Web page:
Life@Home April 2013
Life@Home magazine is packed with inspiration to help you make your house a home.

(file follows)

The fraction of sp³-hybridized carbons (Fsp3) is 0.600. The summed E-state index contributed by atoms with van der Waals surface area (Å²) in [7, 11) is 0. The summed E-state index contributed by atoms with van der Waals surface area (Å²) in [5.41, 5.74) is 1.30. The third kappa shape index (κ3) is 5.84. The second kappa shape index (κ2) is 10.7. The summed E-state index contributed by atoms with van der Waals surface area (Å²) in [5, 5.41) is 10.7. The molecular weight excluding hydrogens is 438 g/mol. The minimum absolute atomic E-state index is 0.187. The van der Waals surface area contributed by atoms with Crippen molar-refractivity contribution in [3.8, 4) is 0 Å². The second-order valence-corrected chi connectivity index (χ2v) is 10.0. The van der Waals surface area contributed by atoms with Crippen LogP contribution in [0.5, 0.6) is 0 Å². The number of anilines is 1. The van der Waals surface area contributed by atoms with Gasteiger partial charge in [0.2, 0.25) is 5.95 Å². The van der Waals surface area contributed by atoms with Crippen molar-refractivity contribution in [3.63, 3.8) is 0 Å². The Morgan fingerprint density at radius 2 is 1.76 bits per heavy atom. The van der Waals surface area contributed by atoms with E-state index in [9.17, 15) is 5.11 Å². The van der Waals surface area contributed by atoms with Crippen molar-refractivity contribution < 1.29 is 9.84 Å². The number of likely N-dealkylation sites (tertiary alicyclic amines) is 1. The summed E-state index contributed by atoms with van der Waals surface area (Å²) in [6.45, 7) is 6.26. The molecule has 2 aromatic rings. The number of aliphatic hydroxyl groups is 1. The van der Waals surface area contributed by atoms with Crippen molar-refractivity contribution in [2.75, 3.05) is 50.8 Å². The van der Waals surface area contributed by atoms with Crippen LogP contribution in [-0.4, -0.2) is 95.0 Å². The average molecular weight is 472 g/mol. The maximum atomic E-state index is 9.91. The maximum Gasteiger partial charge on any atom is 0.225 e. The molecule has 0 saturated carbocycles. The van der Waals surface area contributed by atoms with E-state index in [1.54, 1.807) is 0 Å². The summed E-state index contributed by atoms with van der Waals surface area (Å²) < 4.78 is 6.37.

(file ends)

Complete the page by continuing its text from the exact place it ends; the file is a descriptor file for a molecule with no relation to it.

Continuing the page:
CONSPICUOUS CONSUMPTION Colors can influence how much we eat. That’s why so many fast food restaurants use red, says Carhide. Bear this in mind when painting your kitchen or dining room. “For large feasts and hearty meals, consider fire colors, such as reds, oranges and strong yellows,” Martin says. “For weight loss and appetite suppression, choose blues. In the kitchen, she says, “Choose colors that insinuate health, happiness, and vitality. These would be reds, oranges, and yellows, but definitely not too much!” SEA OF CALM If you want “to fall off to sleep,” select soothing hues for the master bedroom, Carhide says. “People want their bedrooms to feel relaxing and spa-like, which means using tranquil water colors like blues and teal greens,” Scarlata says. To enhance romance, select pale fire colors, such as lavender, pink, terra cotta, coral and soft maroon, says Martin. Earth tones “create warmth, calm and the grounding of the earth element,” she says. COLORS TO GROW BY Children mature. So should their bedrooms, says Scarlata. Teacher’s Tips What are the right color dynamics for your interior? Pigment preferences are subjective, says Marian Chilson, who teaches color theory at The College of Saint Rose. “Tastes change,” she says. “It’s a very personal choice. It’s about what kind of space we’re comfortable in. Most people’s goal is to generate a cohesive space.” “Children’s rooms should be based upon a child’s favorite color, something that makes them happy,” she says. “They want their personality to show in their room. Use lively tones. When they become tweens, you want to change it to something more sophisticated, versus brighter colors or the pastels that we usually paint babies’ rooms.” WARM WELCOME Autumnal tones make living rooms, family rooms and great rooms inviting gathering places. “Browns bring stability and a sense of peacefulness; soft oranges and yellows will facilitate openness and communication,” Martin says. “Some people want really rich, cozy colors like chocolate browns, so there’s almost a wrapped-in-a-blanket kind of feel,” Carhide says. “Some people want more of a conversation color — high impact yellows, reds and greens.” Alternatively, try neutral walls with colorful accents, Scarlata says. Always choose the furniture first, because it’s easier to match wall paint to your sofa than vice versa, she advises. DOWN TO BUSINESS For home offices, some people like energetic tones such as orange, rust or red, while others prefer something softer and richer, Carhide says. Colors evoke feelings, she says. “Red is a color that makes us aware, not necessarily in a relaxing fashion. Blue is an open, calming kind of color. You can have a warm blue and a cool blue.” Choosing colors might seem intimidating, but consider the alternative. “If everything is equally neutral — if your floor, your wall and your carpet are all the same color as your sofa — WATER COLORS Green is the color of plants that thrive off water. Because there’s so much water in the bathroom, “greens of any shade are a great choice,” Martin says. Especially if it’s the master bath, “soft, luscious” neutral tones are popular, says Carhide. “A lot of people are having soaking tubs and real luxurious finishes,” she says. “They complete that feel with a really spectacular wall color — warmer grays, soft, tranquil blues and greens. You feel like you can be rejuvenated when you’re in there.” PUMP UP THE PALETTE Even if your workout is low-impact, highimpact hues are popular for home gyms, says Carhide. She recommends vivid colors that make you want to move, such as yellow, orange and red. DON’T UPSTAGE YOUR ROOMS Neutral wall colors are best for halls, especially with contemporary, open floor plans, says Carhide. “Let the other rooms branching out have the importance,” she says. “With a lot of homes you go into now, you can stand at front door and get a 180-degree view of a lot of rooms in the house. You don’t want to feel like you’re walking into a circus.” you may find you’re tripping over it all the time,” Chilson says. Her pupils study saturation, intensity, value, complements, triads, tetrads, harmony and contrast. Paint companies do the work for consumers, basing palettes on such concepts. “It’s like the Garanimals solution for children’s clothing,” she says. “If I pick all the right tags, it will go together.” Chilson recommends testing a color before painting the whole room. “When you see a little swatch in the store, it’s going to look very different in different situations — at night, on a cloudy day, a sunny day, in morning or evening. That’s why you see a move to sample sizes of paint. Paint an area on your wall, live with it for a couple days. See it in the space.” timesunion.com/lifeathome | 45